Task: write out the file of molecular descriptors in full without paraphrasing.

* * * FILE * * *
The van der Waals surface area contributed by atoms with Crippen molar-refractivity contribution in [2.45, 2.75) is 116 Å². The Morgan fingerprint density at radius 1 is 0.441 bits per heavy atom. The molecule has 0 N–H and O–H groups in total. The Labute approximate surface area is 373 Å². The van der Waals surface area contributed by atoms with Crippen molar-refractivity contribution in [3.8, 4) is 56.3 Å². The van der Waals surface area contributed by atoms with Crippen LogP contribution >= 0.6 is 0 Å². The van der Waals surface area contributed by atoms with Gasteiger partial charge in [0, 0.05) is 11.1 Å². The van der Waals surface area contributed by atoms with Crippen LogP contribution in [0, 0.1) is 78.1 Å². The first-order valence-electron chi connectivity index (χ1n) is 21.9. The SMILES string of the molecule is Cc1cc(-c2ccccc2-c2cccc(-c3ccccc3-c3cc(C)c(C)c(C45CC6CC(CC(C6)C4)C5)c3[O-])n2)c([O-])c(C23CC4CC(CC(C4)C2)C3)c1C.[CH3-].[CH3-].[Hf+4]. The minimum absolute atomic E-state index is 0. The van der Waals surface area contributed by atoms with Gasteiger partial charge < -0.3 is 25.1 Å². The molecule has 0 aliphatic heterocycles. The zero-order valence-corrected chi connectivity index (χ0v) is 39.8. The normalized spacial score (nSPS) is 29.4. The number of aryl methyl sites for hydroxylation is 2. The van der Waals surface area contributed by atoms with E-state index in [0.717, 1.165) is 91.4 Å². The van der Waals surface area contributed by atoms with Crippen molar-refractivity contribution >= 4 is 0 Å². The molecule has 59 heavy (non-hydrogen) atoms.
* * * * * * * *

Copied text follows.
The van der Waals surface area contributed by atoms with Crippen molar-refractivity contribution in [2.45, 2.75) is 116 Å². The Morgan fingerprint density at radius 1 is 0.441 bits per heavy atom. The molecule has 0 N–H and O–H groups in total. The Labute approximate surface area is 373 Å². The van der Waals surface area contributed by atoms with Crippen molar-refractivity contribution in [3.8, 4) is 56.3 Å². The van der Waals surface area contributed by atoms with Crippen LogP contribution >= 0.6 is 0 Å². The van der Waals surface area contributed by atoms with Gasteiger partial charge in [0, 0.05) is 11.1 Å². The van der Waals surface area contributed by atoms with Crippen LogP contribution in [0, 0.1) is 78.1 Å². The first-order valence-electron chi connectivity index (χ1n) is 21.9. The SMILES string of the molecule is Cc1cc(-c2ccccc2-c2cccc(-c3ccccc3-c3cc(C)c(C)c(C45CC6CC(CC(C6)C4)C5)c3[O-])n2)c([O-])c(C23CC4CC(CC(C4)C2)C3)c1C.[CH3-].[CH3-].[Hf+4]. The minimum absolute atomic E-state index is 0. The van der Waals surface area contributed by atoms with Gasteiger partial charge < -0.3 is 25.1 Å². The molecule has 0 aliphatic heterocycles. The zero-order valence-corrected chi connectivity index (χ0v) is 39.8. The normalized spacial score (nSPS) is 29.4. The number of aryl methyl sites for hydroxylation is 2. The van der Waals surface area contributed by atoms with E-state index in [0.717, 1.165) is 91.4 Å². The van der Waals surface area contributed by atoms with Crippen molar-refractivity contribution >= 4 is 0 Å². The molecule has 59 heavy (non-hydrogen) atoms.